Hajj and Eid al-Adha: meaning and importance for Muslims
Muslim pilgrimage (Hajj), every Muslim is required to undertake at least once in their lifetime. But this is only required from those in good health and can afford it. Eid-al-Adha is the feast of sacrifice, which is celebrated by all Muslims, not just those who perform Hajj.
The origins of Hajj
According to the Quran, God told the prophet, Ibrahim, to take his wife Hajira and his son Isma’il on a trip to Arabia. He then told Ibrahim to leave Hajira and Isma’il with food and water.
Hajira and her son found themselves in the Heart of the desert running out of water, so she started running up and down over two hills( Safa and Marwah) in search of water. Finding no water, she prayed to God and water sprang from the ground. the stream was so strong she wrapped her hands around it and start saying (Zam Zam) Meaning asking the water to go easy, That water source is Known as Zamzam well and it is still there until today.
When Ibrahim returned, he was ordered to build the Ka’aba as a shrine dedicated to Allah where worship would take place.
Over time, people began to worship idols in the Ka’aba instead of the one God, Allah. However, Muhammad restored the Ka’aba to its original function when he converted Mecca to Islam.
Key Hajj Events
During the trip, Muslims change their clothes for two white linens and enter Ihram state. This is a testament to equality since everyone, regardless of their ethnicity, nationality, or socio-economic status is dressed the same.
Pilgrims arrive at the Grand Mosque, a spiritual place for Muslims as it is considered by many to be the house of Allah. There, they go around the Ka’aba seven times, which is called the Tawaf.
They drink a glass at the Zamzam well in memory of Hajira’s water search. This shows the dependence of Muslims on Allah.
Pilgrims visit the hills of Safa and Marwah and run between the two seven times to replicate Hajira’s actions and determination, as all Muslims must be, and they must never give up.
Arafat’s day, a crucial step in Hajj
Arafat’s day is the ninth day of the month of Zul-Hijjah, in the lunar calendar. Muslims stop at Mount Arafat, the place where Prophet Mohammad delivered his last sermon, and they pray, hoping to be forgiven of their sins.
According to the Quran, this day commemorates the completion of the religion of Islam and divine revelation. Islam teaches Muslims to regard Arafat’s day as a day of gratitude, hence the celebration of Eid the following day. It is also a day of immense forgiveness with the possibility of great reward.
According to one version of the Islamic tradition, it is in Arafat that the day of judgment will take place.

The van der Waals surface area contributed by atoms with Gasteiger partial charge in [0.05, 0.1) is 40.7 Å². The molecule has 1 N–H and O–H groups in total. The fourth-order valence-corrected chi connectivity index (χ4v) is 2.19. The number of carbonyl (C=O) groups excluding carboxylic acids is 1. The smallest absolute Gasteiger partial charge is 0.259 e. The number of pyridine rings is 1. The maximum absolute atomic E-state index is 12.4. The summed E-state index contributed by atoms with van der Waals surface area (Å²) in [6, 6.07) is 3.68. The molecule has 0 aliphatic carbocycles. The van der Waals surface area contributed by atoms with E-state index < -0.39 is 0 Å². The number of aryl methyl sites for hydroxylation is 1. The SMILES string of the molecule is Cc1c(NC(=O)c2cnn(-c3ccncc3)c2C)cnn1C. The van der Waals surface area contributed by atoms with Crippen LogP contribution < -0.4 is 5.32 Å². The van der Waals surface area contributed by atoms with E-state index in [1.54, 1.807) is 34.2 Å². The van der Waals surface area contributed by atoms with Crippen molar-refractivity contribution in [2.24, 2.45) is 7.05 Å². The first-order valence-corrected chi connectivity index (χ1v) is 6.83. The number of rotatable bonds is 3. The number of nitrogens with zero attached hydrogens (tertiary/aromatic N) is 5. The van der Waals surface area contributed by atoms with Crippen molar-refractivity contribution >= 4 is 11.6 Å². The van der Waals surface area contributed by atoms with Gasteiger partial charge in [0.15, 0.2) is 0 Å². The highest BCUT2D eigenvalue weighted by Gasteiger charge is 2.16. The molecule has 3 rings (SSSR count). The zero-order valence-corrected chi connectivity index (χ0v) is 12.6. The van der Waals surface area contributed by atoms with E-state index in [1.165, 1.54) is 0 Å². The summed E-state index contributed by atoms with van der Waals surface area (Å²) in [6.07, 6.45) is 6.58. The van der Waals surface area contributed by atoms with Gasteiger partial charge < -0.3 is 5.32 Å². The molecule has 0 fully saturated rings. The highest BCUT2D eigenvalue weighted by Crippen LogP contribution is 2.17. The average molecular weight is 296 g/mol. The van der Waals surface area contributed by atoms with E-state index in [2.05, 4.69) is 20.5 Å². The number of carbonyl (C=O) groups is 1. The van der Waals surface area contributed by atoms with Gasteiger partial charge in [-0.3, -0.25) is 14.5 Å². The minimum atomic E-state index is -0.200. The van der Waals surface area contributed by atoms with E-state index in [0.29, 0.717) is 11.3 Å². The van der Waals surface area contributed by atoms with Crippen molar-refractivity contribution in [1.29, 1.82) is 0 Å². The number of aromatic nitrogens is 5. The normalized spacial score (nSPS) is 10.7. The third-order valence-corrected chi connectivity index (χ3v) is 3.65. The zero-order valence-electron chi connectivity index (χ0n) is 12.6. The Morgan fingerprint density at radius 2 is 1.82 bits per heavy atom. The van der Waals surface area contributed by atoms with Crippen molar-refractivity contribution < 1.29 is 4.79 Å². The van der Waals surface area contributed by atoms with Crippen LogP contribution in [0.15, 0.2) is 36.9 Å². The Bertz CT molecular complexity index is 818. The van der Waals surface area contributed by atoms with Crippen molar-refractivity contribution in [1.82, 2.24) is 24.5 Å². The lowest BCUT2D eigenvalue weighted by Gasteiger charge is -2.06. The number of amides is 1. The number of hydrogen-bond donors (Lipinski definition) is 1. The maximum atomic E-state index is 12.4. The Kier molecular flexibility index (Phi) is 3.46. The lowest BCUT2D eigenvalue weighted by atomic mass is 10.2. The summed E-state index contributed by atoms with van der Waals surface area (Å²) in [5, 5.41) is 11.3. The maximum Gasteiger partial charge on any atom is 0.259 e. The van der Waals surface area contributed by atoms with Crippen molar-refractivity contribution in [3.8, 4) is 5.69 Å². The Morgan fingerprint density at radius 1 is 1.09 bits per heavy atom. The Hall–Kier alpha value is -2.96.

The Muslims then spend the night in Muzdalifa, a valley between Arafat and Mina. In Muzdalifa, they collect stones, needed for the next day.
Then they go to Mina, where they stone the Devil. They throw pebbles at three stone pillars built to represent the Devil. It is said that Ibrahim stoned Satan. Muslims must show that they reject the devil.
The importance of Hajj
People who perform Hajj are called Hajjis. All participants in Hajj are treated equally and there is a great sense of oneness. The pilgrim demonstrates self-discipline and fulfills a religious duty, hoping to draw closer to God.
Some hadiths (accounts) agree that sins are purified by the journey: the pilgrim will return from Hajj as if he had been born again (collection of hadiths of Sahih al-Bukhari 26: 596).
The Hajj under Covid
Pilgrims visiting Islam’s holiest site are expected to distance themselves socially and wear protective masks.
The event is larger than in 2020 but remains much smaller than the usual years when more than two million pilgrims converged on Mecca.
Only 60,000 fully immunized residents were allowed to take part – participants were selected from a pool of over 550,000 applicants online.
To be eligible, pilgrims had to have received both doses of a Covid-19 vaccine and be between the ages of 18 and 65 without chronic disease.
What is Eid-al-Adha?
In the Qur’an, it is told how Ibrahim dreamed that Allah asked him to sacrifice his son Isma’il.
Ibrahim explained his dream to Isma’il, who agreed to the sacrifice being made. but at the last minute, the angels came down with a ram and told Ibrahim God said to sacrifice the ram instead. It was all a test of Ibrahim’s loyalty to Allah.
Eid-al-Adha is the commemoration of the sacrifice and marks the end of the Hajj, the annual pilgrimage to Mecca. For Muslims, this holiday is a reminder of the blessings of Allah and shows how important it is to submit to Allah.
Muslims thus remember the trials of the Prophet Ibrahim, who was asked to make a great sacrifice for the love of God.
On the morning of Eid-Al-Adha, Muslims around the world attend morning prayers at their local mosques. The service includes common prayers followed by a sermon delivered by the imam.
Muslims commemorate and remember the trials of Ibrahim by slaughtering an animal themselves, such as a sheep, a camel, or a goat. According to tradition, meat is divided into three. A third is kept, a third is given to relatives or neighbors and a third is given to the poor.
Since this is a special occasion, everyone is wearing new clothes. People also spend time with family and friends, and gifts and cards are exchanged. Women and young girls often decorate their hands with beautiful mehndi (henna) designs. We eat delicious food and share it with others.